Wednesday, October 10, 2007
King Creosote and the death of the classic album
When King Creosote re-released KC Rules OK in a remastered version last year, just a year after it had been released originally, he willingly collaborated in the record industry farce of recycling product to resell it largely to the same market.
Whoever decided that KC Rules OK deserved the remastering treatment, that it was in effect an old classic dusted off the library shelves in need of a bit of jiggery-pokery so it could be repackaged and fans could be exploited?
Don’t get me wrong, I yield to no one in my love for KC Rules OK, but this remastering seems to contradict his guidelines just a little:
King Creosote maintains that the song is more important than the style, and that the performance outweighs recording quality. If a part can't be recorded in one take, scrap it for something simpler. No sample should be longer than four seconds, and although samples should be in tune or in time, not necessarily both. King Creosote detests noodling virtuoso, and thus has a go on whatever instrument is at hand. Anyway, duff tunes strengthen the songs on either side
Perhaps the King could concede some or all of these points:
a) he is a hypocrite;
b) KC Rules OK was his first album for Warners and he is now The Man’s bitch; and
c) he bowed to The Man’s pressure and in an attempt to emulate his former backing singer’s, KT Tunstall, success, he cleaned up his music to try to capture the James Morrisson/David Gray/James Blunt market.
It beggars belief that on his 29th album, King Creosote couldn’t maintain quality control. The song may be more important than the style, but nothing it would seem is as important as the money. So the remastered KC Rules OK got one new song and re-recordings of two, one of which was released as a single. Might it not have been better to release all three new/newly recorded songs as an ep? Yes, I say, but I’m not a fucking accountant.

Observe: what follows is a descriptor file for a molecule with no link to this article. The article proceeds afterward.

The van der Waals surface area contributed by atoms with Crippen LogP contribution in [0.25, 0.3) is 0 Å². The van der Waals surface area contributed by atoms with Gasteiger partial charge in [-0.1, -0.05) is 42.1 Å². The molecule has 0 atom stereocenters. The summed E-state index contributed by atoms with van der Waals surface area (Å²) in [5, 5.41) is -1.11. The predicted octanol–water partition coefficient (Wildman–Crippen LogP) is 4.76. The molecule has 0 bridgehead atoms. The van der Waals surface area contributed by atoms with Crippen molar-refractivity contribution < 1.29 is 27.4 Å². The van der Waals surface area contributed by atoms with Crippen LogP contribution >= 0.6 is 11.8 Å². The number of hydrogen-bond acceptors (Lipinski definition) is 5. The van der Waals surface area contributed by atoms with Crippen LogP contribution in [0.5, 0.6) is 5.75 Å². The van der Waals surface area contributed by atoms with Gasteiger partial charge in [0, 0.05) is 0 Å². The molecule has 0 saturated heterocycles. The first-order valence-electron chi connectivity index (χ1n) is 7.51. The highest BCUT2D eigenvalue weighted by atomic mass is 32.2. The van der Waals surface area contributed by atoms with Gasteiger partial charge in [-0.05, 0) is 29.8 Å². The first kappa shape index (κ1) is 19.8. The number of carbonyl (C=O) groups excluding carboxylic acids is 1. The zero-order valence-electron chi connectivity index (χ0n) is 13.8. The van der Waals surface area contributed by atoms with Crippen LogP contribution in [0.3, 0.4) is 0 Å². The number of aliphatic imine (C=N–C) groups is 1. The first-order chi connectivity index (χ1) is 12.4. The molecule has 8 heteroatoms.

This sad episode in the otherwise remarkable career of King Creosote has been in my mind since his new album Bombshell was released last month. You will know that it’s out on CD only. I haven’t bought it, as the clever money’s on it being issued on vinyl (180g, natch) in time for the Christmas market, to rake in some more money for Warners’ coffers.
The desperation in the dual release of Bombshell on CD and “limited edition” CD + DVD is a fairly common marketing ploy to get people to buy the CD/DVD at full price; the thinking is that anyone who would just buy the CD will download it for free. When the “limited edition” has sold out (don’t hold your breath) then the vinyl version, I reckon, will be released. I can wait, but I’m looking forward to it.
Posted by Fire Escape at 12:23 pm